Financial literacy month: Money lessons for any age

Whether a millennial, Gen-Xer or baby boomer, it’s never too late to sharpen your money management skills.

April is National Financial Literacy Month, so it’s the perfect time to brush up on fundamentals of personal finance.

Below are a few important money lessons to help prepare for a successful financial future.


To get a snapshot of where your hard-earned money is being spent, keep track of all your expenses for a month. This includes analyzing your paycheck to understand how much is taken out for taxes, what goes to Social Security and how much goes to your 401k.

One easy way to do this is to look at a paper copy of your pay stub and create a list of expenses, including everything from your mortgage to your Friday night pizza. This will allow you to clearly see the dollars coming in and going out, rather than simply having your money direct-deposited into your bank account and swiping your debit card blindly throughout the month.

Once you know where you are spending your money, create a budget which, of course, should include a category for savings.


It’s imperative to simply get started saving and investing. Even if it’s just a small amount from each paycheck in your younger years, it adds up over time.

The younger you are when you start, the more time that compound interest has to work in your favor.

As you get older, it’s important to start thinking about for what you’re investing and what vehicles you can use. Whether it’s for retirement or saving for your children’s college education, you have to start somewhere.

Talk to a professional to figure out the best options such as allocating a dollar amount or percentage of your pay to go into investment accounts on a regular basis. Set these contributions on auto-pilot and give yourself a raise every year by increasing what you are contributing to those accounts.


While it is tempting to splurge on the latest and greatest products, to improve your financial health it is important to live within your means.

It’s easy to ignore the repercussions of your spending when “living in the now,” but if you shun this mentality and are diligent in your spending, you will be in better financial shape years from now.

It is imperative to get back to the basics and differentiate between needs and wants. Many self-made millionaires drive modest vehicles and live in affordable homes.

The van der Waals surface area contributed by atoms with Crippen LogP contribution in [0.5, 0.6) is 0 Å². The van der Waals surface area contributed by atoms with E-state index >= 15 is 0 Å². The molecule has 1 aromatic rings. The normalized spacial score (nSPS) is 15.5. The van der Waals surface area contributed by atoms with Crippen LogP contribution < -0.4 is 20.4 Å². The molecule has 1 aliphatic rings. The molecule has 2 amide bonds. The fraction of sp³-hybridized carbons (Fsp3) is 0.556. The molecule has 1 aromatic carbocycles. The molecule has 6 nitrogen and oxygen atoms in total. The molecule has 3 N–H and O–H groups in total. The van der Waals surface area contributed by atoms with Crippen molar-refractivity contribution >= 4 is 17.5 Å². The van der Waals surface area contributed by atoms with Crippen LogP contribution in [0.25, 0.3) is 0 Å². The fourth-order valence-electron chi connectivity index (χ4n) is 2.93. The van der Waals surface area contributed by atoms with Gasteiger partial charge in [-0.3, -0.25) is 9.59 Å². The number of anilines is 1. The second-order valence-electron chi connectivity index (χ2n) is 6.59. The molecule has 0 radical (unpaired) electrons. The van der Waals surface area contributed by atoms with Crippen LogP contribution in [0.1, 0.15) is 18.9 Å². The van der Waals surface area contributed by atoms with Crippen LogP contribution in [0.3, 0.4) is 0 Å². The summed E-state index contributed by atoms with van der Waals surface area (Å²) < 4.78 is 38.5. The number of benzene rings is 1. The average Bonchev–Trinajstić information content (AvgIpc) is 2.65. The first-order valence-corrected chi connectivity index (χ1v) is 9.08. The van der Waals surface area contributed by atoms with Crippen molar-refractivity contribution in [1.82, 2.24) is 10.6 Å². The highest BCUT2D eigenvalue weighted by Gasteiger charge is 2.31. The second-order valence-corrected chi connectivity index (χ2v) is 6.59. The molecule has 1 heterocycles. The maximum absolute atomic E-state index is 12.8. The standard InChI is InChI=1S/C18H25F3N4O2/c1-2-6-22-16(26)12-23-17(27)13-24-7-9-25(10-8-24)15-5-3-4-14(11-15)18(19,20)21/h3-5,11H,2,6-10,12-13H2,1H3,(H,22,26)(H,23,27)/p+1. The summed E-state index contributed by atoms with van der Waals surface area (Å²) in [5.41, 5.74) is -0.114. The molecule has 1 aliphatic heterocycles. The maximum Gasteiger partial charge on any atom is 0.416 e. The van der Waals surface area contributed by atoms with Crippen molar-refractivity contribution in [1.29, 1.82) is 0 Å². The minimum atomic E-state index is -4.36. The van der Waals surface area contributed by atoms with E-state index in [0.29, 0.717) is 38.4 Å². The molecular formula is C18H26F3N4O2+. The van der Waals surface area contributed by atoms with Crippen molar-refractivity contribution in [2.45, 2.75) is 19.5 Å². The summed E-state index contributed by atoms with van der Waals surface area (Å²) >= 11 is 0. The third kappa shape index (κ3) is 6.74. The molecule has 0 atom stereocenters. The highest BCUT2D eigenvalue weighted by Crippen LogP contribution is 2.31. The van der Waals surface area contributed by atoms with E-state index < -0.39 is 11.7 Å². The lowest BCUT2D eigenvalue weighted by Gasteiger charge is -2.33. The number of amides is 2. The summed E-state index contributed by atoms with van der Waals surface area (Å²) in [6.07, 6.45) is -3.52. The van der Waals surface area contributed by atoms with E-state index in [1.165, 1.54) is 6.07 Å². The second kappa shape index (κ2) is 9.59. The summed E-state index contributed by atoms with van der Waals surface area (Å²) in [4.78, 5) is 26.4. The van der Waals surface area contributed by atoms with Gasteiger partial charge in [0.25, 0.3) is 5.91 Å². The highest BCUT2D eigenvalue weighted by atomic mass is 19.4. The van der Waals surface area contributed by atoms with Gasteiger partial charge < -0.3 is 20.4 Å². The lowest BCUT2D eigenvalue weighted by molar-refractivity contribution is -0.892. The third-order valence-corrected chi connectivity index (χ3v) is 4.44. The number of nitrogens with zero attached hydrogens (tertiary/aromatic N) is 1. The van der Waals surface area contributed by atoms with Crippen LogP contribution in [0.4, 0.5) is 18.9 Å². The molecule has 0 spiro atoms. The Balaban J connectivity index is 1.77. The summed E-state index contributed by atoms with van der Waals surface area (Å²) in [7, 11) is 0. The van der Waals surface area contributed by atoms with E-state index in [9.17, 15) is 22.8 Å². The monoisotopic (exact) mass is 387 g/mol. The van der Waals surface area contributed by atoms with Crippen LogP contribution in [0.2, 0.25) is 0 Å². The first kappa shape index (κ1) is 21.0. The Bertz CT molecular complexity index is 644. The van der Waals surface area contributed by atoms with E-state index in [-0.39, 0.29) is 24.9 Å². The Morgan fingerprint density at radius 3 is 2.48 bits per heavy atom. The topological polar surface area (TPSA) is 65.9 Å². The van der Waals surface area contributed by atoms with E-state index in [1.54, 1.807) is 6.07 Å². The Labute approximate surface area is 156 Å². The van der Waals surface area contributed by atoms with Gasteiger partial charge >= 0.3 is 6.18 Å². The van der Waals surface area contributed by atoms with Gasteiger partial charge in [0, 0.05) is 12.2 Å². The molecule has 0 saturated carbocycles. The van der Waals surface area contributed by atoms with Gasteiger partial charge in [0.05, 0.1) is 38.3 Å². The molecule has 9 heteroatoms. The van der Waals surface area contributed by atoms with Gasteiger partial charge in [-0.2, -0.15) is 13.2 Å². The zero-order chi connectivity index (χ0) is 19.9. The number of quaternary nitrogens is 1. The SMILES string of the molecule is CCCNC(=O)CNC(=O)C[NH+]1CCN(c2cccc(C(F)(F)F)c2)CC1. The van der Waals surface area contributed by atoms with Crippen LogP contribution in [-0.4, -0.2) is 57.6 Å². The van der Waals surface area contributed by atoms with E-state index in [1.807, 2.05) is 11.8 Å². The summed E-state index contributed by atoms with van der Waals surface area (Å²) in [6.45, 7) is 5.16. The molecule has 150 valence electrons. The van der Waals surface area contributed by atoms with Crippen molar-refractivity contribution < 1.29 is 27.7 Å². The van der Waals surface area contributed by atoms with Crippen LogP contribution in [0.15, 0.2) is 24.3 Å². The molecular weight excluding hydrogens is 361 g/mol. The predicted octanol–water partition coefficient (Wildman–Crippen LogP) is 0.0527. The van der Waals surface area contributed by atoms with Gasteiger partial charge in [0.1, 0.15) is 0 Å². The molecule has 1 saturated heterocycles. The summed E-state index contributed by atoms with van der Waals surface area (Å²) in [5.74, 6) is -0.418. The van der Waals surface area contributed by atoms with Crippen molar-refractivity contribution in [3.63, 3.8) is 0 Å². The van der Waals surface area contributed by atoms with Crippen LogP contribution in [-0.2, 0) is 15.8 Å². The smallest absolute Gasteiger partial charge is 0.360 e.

Spending wisely on necessities will pay dividends in the future whereas splurging on nonessential purchases will create roadblocks to achieving financial well-being as you grow older.


While many want to ignore it, you need a plan to pay off debt.

If you’ve recently graduated college with student loan debt, begin making payments before it becomes overwhelming. If you’re nearing retirement age, it’s crucial to pay down debt now to ensure it does not continue to be a drag on your finances during those golden years.

If you have outstanding debt, can consider consolidating or refinancing to obtain a lower rate.

To prevent accruing debt in the first place, limit credit cards to one or two. Carrying smaller balances on many cards can make the total amount of debt deceiving and is an easy way to find yourself drowning in debt.


As with many things, practice makes perfect. It is helpful to find a financial mentor, whether that person is a financial professional or simply someone you admire and trust.

Finances can sometimes be a taboo topic, but don’t be afraid to ask questions or solicit advice.

By implementing smart money techniques now, you can set up yourself for financial success – and your future self will thank you for it.

Bill Van Sant is senior vice president and managing director at Univest Wealth Management in Souderton. He can be reached at 215-721-2112 or vansantw@univest.net.

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